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Haydar S., Lautier C., Grigorescu Florin. (2018). Branched chain amino acids at the edge between Mendelian and complex disorders. Acta Endocrinologica-Bucharest, 14 (2), 238-247. ISSN 1841-0987

Lien direct chez l'éditeur doi:10.4183/aeb.2018.238

Titre
Branched chain amino acids at the edge between Mendelian and complex disorders
Année de publication2018
Type de documentArticle référencé dans le Web of Science WOS:000441340900014
AuteursHaydar S., Lautier C., Grigorescu Florin.
SourceActa Endocrinologica-Bucharest, 2018, 14 (2), p. 238-247. ISSN 1841-0987
RésuméBranched chained amino acids (BCAA) are essential components of the human diet and important nutrient signals, which regain particular interest in recent years with the avenue of metabolomics studies suggesting their potential role as biomarkers. There is now compelling evidence for predictive role of BCAA in progression of diabetes, but causality relationship is still debated concerning insulin resistance and genetic versus non genetic pathogenesis. Mendelian randomization studies in large cohorts of diabetes indicated pathogenic role of PPM1K (protein phosphatase Mg2+/Mn2+ dependent 1K) on Chr 4q22.1 gene, encoding for a phosphatase that activate BCKDH (branched chain keto acid dehydrogenase) complex. Recent studies indicated that insulin rapidly and dose-dependently regulates gene expression of the same complex, but the relationship with systemic insulin resistance and glucose levels is complex. Rare genetic syndromes due to Mendelian mutations in key genes in BCAA catabolism may be good models to understand potential role of gene of BCAA catabolism. However, in studying complex disorders geneticists are faced to complete new aspects of metabolic regulation complicating understanding genetics of obesity, diabetes or metabolic syndrome. A review of genetic syndromes of BCAA metabolism suggests that insulin resistance is not present, except rare cases of methylmalonic aciduria due to MUT (methylmalonyl-coA mutase) gene on Chr 6p12.3. Another aspect that complicates understanding is the new role of central nervous system (CNS) in insulin resistance. For long time the hypothalamic hunger/satiety neuronal system was considered a key site of nutrient regulation. Genes may also affect the brain rewarding system (BRS) that would regulate food intake by modulating the motivation to obtain food and considering hedonic properties. Nutrigenomic and nutrigenetic investigations taking into account concurrently BCAA intake, metabolic regulation and gene variation have large perspectives to merge genetic and nutritional understanding in complex disorders.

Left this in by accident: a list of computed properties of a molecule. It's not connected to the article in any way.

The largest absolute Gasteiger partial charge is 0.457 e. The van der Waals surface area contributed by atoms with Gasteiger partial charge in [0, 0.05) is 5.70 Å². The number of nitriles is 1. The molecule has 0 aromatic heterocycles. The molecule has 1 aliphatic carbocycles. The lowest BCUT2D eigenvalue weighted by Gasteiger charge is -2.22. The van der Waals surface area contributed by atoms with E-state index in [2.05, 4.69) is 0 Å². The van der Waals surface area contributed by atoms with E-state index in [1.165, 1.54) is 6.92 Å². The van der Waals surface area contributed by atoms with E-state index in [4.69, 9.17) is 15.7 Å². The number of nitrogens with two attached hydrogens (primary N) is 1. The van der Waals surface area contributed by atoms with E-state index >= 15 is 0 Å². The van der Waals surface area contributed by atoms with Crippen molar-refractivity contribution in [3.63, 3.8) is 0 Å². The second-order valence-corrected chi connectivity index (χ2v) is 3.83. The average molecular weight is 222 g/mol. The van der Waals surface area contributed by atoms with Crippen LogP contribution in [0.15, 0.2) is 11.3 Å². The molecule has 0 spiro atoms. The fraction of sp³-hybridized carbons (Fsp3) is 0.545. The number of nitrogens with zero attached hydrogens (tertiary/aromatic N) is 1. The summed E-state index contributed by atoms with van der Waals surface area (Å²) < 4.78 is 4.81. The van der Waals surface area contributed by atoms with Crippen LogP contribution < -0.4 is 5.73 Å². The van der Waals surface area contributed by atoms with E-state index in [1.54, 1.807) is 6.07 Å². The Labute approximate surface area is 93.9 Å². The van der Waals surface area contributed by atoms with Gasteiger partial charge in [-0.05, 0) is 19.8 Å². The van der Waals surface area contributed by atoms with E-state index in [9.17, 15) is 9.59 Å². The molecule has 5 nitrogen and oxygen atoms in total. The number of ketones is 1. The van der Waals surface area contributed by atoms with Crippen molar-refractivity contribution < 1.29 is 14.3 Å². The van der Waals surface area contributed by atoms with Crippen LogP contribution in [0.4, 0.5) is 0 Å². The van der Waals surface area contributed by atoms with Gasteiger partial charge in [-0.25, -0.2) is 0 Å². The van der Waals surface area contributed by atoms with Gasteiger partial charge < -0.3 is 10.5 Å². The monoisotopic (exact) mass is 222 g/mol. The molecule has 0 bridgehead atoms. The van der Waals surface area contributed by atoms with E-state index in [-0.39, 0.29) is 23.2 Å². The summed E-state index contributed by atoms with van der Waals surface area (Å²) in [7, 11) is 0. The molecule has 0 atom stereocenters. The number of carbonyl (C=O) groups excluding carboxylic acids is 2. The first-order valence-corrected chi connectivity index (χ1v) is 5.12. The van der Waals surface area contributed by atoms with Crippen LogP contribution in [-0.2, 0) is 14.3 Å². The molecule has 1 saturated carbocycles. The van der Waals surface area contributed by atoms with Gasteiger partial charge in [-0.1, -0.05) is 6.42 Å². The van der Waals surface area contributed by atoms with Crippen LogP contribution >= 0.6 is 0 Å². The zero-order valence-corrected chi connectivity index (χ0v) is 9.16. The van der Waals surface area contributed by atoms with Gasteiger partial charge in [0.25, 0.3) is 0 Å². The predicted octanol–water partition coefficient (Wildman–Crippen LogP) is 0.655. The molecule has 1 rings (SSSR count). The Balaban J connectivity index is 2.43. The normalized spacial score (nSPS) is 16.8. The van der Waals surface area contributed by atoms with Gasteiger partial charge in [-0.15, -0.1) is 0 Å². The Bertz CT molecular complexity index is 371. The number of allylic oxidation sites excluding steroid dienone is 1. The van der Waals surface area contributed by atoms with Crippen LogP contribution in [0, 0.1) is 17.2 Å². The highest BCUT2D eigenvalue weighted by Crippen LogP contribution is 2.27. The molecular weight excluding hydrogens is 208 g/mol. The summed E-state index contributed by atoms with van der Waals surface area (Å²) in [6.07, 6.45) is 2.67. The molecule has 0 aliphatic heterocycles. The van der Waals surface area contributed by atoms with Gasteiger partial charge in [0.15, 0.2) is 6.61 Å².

Plan de classementSanté : généralités [050] ; Nutrition, alimentation [054] ; Sciences fondamentales / Techniques d'analyse et de recherche [020]
LocalisationFonds IRD
Identifiant IRDPAR00017885
Lien permanenthttp://www.documentation.ird.fr/hor/PAR00017885

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